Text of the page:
and mulches i can use to smother and keep things from
spreading the better it is. a few layers of cardboard
(overlapped again) and then topped by wood chips (deep
enough to cover and keep light out) will smother almost
anything. by the time the cardboard breaks down (one or
more years depending upon how wet your location is) the
plant roots underneath have given up. from then on as
long as you don't disturb the soil and just top it off
with fresh wood chips once in a while the area will be
easier to take care of. weeds are also much easier to
remove from mulch if you get them early enough.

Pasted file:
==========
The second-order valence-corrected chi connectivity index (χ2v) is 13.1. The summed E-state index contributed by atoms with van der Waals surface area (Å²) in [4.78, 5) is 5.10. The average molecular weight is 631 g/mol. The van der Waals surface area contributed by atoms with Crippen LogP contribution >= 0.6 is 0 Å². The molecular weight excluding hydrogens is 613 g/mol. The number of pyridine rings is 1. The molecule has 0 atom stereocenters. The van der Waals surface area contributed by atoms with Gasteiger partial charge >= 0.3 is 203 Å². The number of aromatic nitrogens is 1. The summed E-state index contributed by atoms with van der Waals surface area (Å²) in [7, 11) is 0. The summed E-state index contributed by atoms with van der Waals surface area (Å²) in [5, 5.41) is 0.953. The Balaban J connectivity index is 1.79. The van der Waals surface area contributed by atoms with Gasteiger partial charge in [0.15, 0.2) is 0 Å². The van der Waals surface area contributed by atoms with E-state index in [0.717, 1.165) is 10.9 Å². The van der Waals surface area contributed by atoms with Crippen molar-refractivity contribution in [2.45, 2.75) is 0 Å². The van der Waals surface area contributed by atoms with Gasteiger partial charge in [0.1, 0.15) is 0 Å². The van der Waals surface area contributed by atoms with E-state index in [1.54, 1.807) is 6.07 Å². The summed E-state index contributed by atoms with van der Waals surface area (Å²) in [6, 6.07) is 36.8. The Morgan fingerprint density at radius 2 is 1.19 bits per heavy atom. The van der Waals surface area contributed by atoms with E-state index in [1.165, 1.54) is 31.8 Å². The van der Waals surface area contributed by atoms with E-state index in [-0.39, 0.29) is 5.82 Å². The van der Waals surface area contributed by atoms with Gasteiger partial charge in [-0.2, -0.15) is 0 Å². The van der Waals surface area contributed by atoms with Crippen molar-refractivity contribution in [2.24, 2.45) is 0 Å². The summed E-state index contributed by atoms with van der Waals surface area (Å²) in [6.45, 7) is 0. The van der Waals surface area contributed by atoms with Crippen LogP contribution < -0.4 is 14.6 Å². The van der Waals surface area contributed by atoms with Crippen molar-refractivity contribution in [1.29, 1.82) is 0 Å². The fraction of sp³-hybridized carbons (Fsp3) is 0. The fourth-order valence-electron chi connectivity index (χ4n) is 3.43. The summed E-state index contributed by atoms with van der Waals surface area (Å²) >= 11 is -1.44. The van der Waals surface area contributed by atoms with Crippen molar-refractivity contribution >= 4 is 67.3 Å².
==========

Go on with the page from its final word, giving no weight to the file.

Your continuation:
p.s. strawberries like such mulched areas too if they
get enough light and moisture...


songbird

I've got neighbors on three sides that let their land in these areas
grow wild. Land is very hilly and essentially non-development. Also
there are banks that I can't control so I cannot cut it off. Think you
helped me identify the invasive Japanese stilt grass which neighbors
just cut but do not eradicate and only constant application of
pre-emergent can do.

Some one in another garden group was concerned about English ivy
spreading out of hand and I cannot even grow it on my lower banks
because the deer love it in the winter.

I keep the grass in front and near back of the house orderly and weed
free but not the far back. I can keep ground ivy down but it has
permanent residence in my neighborhood.
  #8  
Old 22-06-2016, 05:39 PM posted to alt.home.lawn.garden
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Posts: 84